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A scary concept for many children would be losing their parents to some horrible disease, but what if that disease made them want to eat you?
Charlie Higson captures the way life would be in a world ruled by children while falling apart. The ups and downs in this novel are perfectly placed, and he switches between groups and scenes with well placed cliff hangers.
I definitely recommend this read to any teen who likes a good Zombie/Survival story that isn't riddled with teen romance and vampires.
However, there are several other books in this series that I would love to listen too. Where are they?
7 of 7 people found this review helpful
I had no idea that this book even existed until my 15-year old daughter brought a physical copy home and told us how good the first ten chapters had been. She gave us a simple overview, and seeing as both my wife and I enjoy a good zombie book, decided to see if Higson's books were available through Audible. To our dismay, only this first in his series is currently available in audio format, but we figured we'd give his origin story a try anyway.
We found this to be a new twist on zombie lore. Leaving children to fend for themselves in the midst of adult conversion into sick and twisted monsters that roam the London streets proved to be a good backdrop for his story.
The characters are fleshed out well (no pun intended) and you find yourself rooting for them as they have to navigate from one creepy and dangerous situation to another throughout the course of the story, and Higson does an admirable job of capturing tween/teen angst and particular brand of defiance that causes conflicts that might not exist for adults. Of course, I found myself on more than one occasion having flashbacks to the original Lord of the Flies story and wish that some of the antagonistic behaviors some of the kids have toward one another felt more original, but it doesn't diminish the overall arc of the story and the reader's investment with the kids.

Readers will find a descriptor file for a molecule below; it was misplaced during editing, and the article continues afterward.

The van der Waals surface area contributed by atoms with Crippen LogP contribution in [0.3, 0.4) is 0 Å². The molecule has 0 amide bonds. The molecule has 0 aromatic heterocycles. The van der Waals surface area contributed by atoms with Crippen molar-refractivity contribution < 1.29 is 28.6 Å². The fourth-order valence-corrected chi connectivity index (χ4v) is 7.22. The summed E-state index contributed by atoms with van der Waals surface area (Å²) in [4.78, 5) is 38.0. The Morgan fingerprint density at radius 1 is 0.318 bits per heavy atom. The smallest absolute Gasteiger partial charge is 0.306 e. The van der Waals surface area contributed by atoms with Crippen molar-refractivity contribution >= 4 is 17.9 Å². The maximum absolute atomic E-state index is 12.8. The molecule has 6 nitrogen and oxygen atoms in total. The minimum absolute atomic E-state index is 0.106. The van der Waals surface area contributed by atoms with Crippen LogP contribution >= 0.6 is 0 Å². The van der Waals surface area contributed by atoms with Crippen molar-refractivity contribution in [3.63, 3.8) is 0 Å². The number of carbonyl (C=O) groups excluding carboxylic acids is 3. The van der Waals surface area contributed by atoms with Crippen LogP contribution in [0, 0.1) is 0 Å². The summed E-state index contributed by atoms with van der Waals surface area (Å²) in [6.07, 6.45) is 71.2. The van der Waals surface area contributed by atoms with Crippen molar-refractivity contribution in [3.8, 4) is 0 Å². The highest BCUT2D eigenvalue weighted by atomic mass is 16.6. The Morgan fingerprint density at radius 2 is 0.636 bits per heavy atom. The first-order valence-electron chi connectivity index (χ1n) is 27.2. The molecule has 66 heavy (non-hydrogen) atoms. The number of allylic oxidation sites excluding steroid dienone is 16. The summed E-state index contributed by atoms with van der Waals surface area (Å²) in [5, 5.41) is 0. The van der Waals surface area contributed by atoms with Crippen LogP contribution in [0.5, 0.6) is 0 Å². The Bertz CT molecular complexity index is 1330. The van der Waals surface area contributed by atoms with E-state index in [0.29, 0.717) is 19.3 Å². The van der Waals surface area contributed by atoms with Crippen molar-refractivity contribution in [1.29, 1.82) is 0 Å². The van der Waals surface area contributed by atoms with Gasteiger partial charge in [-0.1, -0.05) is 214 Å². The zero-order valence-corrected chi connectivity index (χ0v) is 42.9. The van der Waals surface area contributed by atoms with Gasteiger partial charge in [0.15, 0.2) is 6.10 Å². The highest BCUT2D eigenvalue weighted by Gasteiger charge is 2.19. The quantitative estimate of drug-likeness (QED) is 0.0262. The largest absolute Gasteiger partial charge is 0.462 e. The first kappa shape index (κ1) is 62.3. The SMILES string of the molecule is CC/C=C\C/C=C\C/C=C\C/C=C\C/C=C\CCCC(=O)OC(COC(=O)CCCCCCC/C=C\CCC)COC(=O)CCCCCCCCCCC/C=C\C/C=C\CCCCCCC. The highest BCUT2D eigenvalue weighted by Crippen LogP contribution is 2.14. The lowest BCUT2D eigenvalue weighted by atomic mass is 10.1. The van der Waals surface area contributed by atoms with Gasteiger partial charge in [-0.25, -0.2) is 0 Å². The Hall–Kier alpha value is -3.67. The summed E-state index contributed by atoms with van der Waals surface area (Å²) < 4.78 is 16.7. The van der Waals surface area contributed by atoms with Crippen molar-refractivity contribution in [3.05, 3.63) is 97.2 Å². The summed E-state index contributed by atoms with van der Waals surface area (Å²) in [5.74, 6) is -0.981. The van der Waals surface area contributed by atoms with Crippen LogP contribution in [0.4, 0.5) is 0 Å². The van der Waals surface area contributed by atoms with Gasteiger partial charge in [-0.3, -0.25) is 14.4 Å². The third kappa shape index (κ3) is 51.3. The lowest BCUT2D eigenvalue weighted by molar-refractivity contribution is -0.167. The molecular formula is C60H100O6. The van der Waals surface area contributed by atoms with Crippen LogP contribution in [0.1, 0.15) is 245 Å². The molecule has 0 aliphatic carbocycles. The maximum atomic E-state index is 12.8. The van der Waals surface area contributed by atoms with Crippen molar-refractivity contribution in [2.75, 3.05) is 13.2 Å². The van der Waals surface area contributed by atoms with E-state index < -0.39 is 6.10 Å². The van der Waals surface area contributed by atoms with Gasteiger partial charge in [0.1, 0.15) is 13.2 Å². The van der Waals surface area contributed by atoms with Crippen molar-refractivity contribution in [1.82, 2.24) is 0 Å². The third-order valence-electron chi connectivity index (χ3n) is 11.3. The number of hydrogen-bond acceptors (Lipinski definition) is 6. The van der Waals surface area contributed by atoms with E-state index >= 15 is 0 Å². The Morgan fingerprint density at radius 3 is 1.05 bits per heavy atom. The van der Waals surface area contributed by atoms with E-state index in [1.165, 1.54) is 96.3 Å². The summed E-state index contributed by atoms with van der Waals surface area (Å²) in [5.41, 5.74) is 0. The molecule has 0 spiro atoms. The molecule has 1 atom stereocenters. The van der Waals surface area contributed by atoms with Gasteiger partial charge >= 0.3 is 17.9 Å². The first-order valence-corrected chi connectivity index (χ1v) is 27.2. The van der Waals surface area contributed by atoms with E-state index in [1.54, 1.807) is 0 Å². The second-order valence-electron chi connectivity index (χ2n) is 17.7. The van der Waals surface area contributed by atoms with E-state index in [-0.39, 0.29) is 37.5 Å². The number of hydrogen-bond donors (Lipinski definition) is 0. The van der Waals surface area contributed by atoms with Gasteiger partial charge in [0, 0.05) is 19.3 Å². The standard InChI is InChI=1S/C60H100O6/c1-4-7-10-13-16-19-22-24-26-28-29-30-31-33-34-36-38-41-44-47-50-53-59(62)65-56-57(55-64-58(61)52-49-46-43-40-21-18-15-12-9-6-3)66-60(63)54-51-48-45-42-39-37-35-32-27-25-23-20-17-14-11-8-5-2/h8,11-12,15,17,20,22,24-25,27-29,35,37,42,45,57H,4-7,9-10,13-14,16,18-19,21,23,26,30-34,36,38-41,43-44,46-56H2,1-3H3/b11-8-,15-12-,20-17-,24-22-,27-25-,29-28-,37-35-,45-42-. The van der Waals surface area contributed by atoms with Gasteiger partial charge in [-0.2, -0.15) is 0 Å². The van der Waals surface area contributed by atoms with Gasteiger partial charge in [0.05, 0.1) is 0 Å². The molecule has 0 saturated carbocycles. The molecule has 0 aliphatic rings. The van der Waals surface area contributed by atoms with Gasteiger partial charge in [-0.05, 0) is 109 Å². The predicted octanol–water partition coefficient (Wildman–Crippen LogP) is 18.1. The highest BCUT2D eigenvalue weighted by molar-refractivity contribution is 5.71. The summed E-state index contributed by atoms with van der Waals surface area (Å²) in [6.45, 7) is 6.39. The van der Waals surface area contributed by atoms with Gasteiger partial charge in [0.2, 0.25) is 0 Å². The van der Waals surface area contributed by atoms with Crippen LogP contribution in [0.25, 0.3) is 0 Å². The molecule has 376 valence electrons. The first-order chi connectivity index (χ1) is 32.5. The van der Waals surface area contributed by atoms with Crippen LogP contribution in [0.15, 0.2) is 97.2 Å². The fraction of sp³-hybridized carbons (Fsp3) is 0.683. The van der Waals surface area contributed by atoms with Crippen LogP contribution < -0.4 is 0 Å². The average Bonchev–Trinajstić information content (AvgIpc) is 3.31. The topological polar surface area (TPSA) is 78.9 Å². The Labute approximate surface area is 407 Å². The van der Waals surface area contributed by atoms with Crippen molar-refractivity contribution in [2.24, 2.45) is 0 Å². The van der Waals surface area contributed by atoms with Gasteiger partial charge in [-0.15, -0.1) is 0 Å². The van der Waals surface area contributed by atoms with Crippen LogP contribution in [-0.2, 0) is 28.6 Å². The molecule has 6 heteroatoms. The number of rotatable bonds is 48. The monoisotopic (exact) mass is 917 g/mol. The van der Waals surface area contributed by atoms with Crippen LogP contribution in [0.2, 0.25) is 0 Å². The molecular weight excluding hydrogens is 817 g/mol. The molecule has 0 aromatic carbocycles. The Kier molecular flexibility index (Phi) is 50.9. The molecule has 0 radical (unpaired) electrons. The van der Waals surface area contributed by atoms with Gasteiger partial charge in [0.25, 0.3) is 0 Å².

The book ends with a couple of great setups for the sequals that I'm eager to follow-up with, but for now, I'm going to have to have to resort to buying the printed copies as no audiobooks exist (yet - I hope) for the other four in the series.
On a side note, Paul Whitehouse's reading of The Enemy was stellar and really added some authentic British feel (and accent) to the situation, and kept us riveted. My daughter listened after she finished reading her copy of the book and also said that she wished she'd listened instead as the narrator gave such a good performance and made each kid unique and identifiable.
All I can say is:hurry up Audible and get those others made! :)
3 of 3 people found this review helpful
I really enjoyed this story. It was well written and I eventually got into Paul Whitehouse's narration. Since completing it I have bought the three books (so far) in paper back and come back regularly to check if the next books have made it to audio format yet. This is one of the best zombie series of books out there, and I have ploughed through lots. If you like blood, guts and gore, you'll love it. Looking forward to the rest of the series.
11 of 11 people found this review helpful
What made the experience of listening to The Enemy the most enjoyable?
Plot was simple but still entertaining and characters involved you and gave rise to wanting to know what happened at each juncture.
What did you like best about this story?
Likability of characters and there are some very funny/odd moments .
Which character – as performed by Paul Whitehouse – was your favourite?
All of the main group had admirable traits and interacted together but not always as you'd expect.
Was this a book you wanted to listen to all in one sitting?
Any additional comments?
If you want an easy read about kids resourcefulness , I know the two wouldn't normally go together but it works !!
2 of 2 people found this review helpful